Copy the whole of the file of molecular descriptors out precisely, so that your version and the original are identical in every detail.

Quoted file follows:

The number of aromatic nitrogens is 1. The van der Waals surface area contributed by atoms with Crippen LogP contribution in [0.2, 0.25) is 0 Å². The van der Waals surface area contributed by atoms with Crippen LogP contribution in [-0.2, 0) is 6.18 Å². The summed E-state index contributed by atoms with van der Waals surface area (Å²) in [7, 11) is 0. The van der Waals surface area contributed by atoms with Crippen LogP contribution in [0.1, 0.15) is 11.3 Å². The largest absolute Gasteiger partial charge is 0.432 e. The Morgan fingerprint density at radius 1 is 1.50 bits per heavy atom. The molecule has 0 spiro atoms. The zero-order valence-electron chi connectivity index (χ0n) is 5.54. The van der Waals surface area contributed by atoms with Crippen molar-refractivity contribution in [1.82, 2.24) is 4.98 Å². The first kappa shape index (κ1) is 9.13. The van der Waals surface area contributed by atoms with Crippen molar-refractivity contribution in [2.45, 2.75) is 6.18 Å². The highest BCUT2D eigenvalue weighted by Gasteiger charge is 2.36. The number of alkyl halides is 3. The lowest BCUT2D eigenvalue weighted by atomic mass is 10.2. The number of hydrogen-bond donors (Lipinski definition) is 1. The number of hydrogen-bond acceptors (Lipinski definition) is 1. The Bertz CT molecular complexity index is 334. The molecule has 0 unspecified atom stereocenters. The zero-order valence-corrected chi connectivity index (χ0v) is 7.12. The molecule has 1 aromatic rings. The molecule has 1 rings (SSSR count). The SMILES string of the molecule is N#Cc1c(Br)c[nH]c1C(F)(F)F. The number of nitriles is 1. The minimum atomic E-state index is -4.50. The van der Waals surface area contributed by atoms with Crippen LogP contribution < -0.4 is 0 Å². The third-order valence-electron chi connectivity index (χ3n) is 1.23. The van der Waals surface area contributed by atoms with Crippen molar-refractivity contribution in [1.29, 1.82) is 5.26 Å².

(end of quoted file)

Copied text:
The number of aromatic nitrogens is 1. The van der Waals surface area contributed by atoms with Crippen LogP contribution in [0.2, 0.25) is 0 Å². The van der Waals surface area contributed by atoms with Crippen LogP contribution in [-0.2, 0) is 6.18 Å². The summed E-state index contributed by atoms with van der Waals surface area (Å²) in [7, 11) is 0. The van der Waals surface area contributed by atoms with Crippen LogP contribution in [0.1, 0.15) is 11.3 Å². The largest absolute Gasteiger partial charge is 0.432 e. The Morgan fingerprint density at radius 1 is 1.50 bits per heavy atom. The molecule has 0 spiro atoms. The zero-order valence-electron chi connectivity index (χ0n) is 5.54. The van der Waals surface area contributed by atoms with Crippen molar-refractivity contribution in [1.82, 2.24) is 4.98 Å². The first kappa shape index (κ1) is 9.13. The van der Waals surface area contributed by atoms with Crippen molar-refractivity contribution in [2.45, 2.75) is 6.18 Å². The highest BCUT2D eigenvalue weighted by Gasteiger charge is 2.36. The number of alkyl halides is 3. The lowest BCUT2D eigenvalue weighted by atomic mass is 10.2. The number of hydrogen-bond donors (Lipinski definition) is 1. The number of hydrogen-bond acceptors (Lipinski definition) is 1. The Bertz CT molecular complexity index is 334. The molecule has 0 unspecified atom stereocenters. The zero-order valence-corrected chi connectivity index (χ0v) is 7.12. The molecule has 1 aromatic rings. The molecule has 1 rings (SSSR count). The SMILES string of the molecule is N#Cc1c(Br)c[nH]c1C(F)(F)F. The number of nitriles is 1. The minimum atomic E-state index is -4.50. The van der Waals surface area contributed by atoms with Crippen LogP contribution < -0.4 is 0 Å². The third-order valence-electron chi connectivity index (χ3n) is 1.23. The van der Waals surface area contributed by atoms with Crippen molar-refractivity contribution in [1.29, 1.82) is 5.26 Å².